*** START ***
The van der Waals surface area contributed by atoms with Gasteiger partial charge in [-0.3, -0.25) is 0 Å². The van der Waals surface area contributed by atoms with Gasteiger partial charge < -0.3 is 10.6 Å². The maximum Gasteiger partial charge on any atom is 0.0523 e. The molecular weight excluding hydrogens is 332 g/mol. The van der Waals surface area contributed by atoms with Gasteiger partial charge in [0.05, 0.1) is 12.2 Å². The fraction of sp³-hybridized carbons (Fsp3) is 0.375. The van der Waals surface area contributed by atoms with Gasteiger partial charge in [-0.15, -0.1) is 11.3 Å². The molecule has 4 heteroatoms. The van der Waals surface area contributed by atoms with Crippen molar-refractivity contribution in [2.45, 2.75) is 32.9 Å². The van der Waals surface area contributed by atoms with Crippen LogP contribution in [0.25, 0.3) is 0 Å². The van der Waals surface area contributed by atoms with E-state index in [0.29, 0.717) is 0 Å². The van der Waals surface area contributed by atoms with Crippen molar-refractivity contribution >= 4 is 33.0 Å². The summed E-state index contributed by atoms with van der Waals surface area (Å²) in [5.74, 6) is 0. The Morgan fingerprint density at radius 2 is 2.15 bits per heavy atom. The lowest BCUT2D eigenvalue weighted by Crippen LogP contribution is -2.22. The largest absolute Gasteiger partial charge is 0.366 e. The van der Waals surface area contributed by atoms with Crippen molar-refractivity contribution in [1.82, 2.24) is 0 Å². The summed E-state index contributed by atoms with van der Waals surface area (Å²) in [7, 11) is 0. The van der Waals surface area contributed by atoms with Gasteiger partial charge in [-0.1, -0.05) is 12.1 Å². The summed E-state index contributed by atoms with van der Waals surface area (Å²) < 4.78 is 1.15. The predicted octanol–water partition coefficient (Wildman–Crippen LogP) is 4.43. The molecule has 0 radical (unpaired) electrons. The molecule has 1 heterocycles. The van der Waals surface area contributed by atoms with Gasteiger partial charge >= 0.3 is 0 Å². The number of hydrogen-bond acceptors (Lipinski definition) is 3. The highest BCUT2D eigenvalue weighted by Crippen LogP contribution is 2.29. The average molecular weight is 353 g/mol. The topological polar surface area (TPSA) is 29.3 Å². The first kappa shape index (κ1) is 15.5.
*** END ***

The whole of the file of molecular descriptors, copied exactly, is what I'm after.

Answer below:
The van der Waals surface area contributed by atoms with Gasteiger partial charge in [-0.3, -0.25) is 0 Å². The van der Waals surface area contributed by atoms with Gasteiger partial charge < -0.3 is 10.6 Å². The maximum Gasteiger partial charge on any atom is 0.0523 e. The molecular weight excluding hydrogens is 332 g/mol. The van der Waals surface area contributed by atoms with Gasteiger partial charge in [0.05, 0.1) is 12.2 Å². The fraction of sp³-hybridized carbons (Fsp3) is 0.375. The van der Waals surface area contributed by atoms with Gasteiger partial charge in [-0.15, -0.1) is 11.3 Å². The molecule has 4 heteroatoms. The van der Waals surface area contributed by atoms with Crippen molar-refractivity contribution in [2.45, 2.75) is 32.9 Å². The van der Waals surface area contributed by atoms with Crippen LogP contribution in [0.25, 0.3) is 0 Å². The van der Waals surface area contributed by atoms with E-state index in [0.29, 0.717) is 0 Å². The van der Waals surface area contributed by atoms with Crippen molar-refractivity contribution >= 4 is 33.0 Å². The summed E-state index contributed by atoms with van der Waals surface area (Å²) in [5.74, 6) is 0. The Morgan fingerprint density at radius 2 is 2.15 bits per heavy atom. The lowest BCUT2D eigenvalue weighted by Crippen LogP contribution is -2.22. The largest absolute Gasteiger partial charge is 0.366 e. The van der Waals surface area contributed by atoms with Crippen molar-refractivity contribution in [1.82, 2.24) is 0 Å². The summed E-state index contributed by atoms with van der Waals surface area (Å²) in [7, 11) is 0. The van der Waals surface area contributed by atoms with Gasteiger partial charge in [-0.1, -0.05) is 12.1 Å². The summed E-state index contributed by atoms with van der Waals surface area (Å²) < 4.78 is 1.15. The predicted octanol–water partition coefficient (Wildman–Crippen LogP) is 4.43. The molecule has 0 radical (unpaired) electrons. The molecule has 1 heterocycles. The van der Waals surface area contributed by atoms with Gasteiger partial charge >= 0.3 is 0 Å². The number of hydrogen-bond acceptors (Lipinski definition) is 3. The highest BCUT2D eigenvalue weighted by Crippen LogP contribution is 2.29. The average molecular weight is 353 g/mol. The topological polar surface area (TPSA) is 29.3 Å². The first kappa shape index (κ1) is 15.5.